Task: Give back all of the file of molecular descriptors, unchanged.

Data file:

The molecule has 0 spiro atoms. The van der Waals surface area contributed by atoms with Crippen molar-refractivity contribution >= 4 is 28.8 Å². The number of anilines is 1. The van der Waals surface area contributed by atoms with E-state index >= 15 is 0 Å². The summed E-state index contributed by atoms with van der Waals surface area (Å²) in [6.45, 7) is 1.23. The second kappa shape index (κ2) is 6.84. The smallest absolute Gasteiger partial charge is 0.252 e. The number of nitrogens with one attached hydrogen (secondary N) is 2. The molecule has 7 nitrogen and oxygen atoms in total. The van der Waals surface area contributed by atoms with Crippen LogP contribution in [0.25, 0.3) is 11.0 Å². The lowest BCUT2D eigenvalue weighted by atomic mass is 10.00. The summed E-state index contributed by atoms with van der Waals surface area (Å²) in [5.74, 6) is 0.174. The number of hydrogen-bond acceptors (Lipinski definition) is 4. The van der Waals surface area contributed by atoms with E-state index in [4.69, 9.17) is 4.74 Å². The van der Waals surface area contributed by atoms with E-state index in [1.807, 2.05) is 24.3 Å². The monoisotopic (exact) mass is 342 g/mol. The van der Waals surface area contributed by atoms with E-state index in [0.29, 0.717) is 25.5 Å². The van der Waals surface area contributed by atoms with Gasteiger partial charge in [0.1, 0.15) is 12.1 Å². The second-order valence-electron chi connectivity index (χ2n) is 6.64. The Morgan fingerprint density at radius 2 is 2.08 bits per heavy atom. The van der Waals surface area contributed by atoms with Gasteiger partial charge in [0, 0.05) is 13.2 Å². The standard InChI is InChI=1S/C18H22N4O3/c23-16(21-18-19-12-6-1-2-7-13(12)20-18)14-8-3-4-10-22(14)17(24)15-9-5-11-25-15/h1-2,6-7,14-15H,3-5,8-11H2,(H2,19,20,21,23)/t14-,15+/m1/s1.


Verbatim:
The molecule has 0 spiro atoms. The van der Waals surface area contributed by atoms with Crippen molar-refractivity contribution >= 4 is 28.8 Å². The number of anilines is 1. The van der Waals surface area contributed by atoms with E-state index >= 15 is 0 Å². The summed E-state index contributed by atoms with van der Waals surface area (Å²) in [6.45, 7) is 1.23. The second kappa shape index (κ2) is 6.84. The smallest absolute Gasteiger partial charge is 0.252 e. The number of nitrogens with one attached hydrogen (secondary N) is 2. The molecule has 7 nitrogen and oxygen atoms in total. The van der Waals surface area contributed by atoms with Crippen LogP contribution in [0.25, 0.3) is 11.0 Å². The lowest BCUT2D eigenvalue weighted by atomic mass is 10.00. The summed E-state index contributed by atoms with van der Waals surface area (Å²) in [5.74, 6) is 0.174. The number of hydrogen-bond acceptors (Lipinski definition) is 4. The van der Waals surface area contributed by atoms with E-state index in [4.69, 9.17) is 4.74 Å². The van der Waals surface area contributed by atoms with E-state index in [1.807, 2.05) is 24.3 Å². The monoisotopic (exact) mass is 342 g/mol. The van der Waals surface area contributed by atoms with E-state index in [0.29, 0.717) is 25.5 Å². The van der Waals surface area contributed by atoms with Gasteiger partial charge in [0.1, 0.15) is 12.1 Å². The second-order valence-electron chi connectivity index (χ2n) is 6.64. The Morgan fingerprint density at radius 2 is 2.08 bits per heavy atom. The van der Waals surface area contributed by atoms with Gasteiger partial charge in [0, 0.05) is 13.2 Å². The standard InChI is InChI=1S/C18H22N4O3/c23-16(21-18-19-12-6-1-2-7-13(12)20-18)14-8-3-4-10-22(14)17(24)15-9-5-11-25-15/h1-2,6-7,14-15H,3-5,8-11H2,(H2,19,20,21,23)/t14-,15+/m1/s1.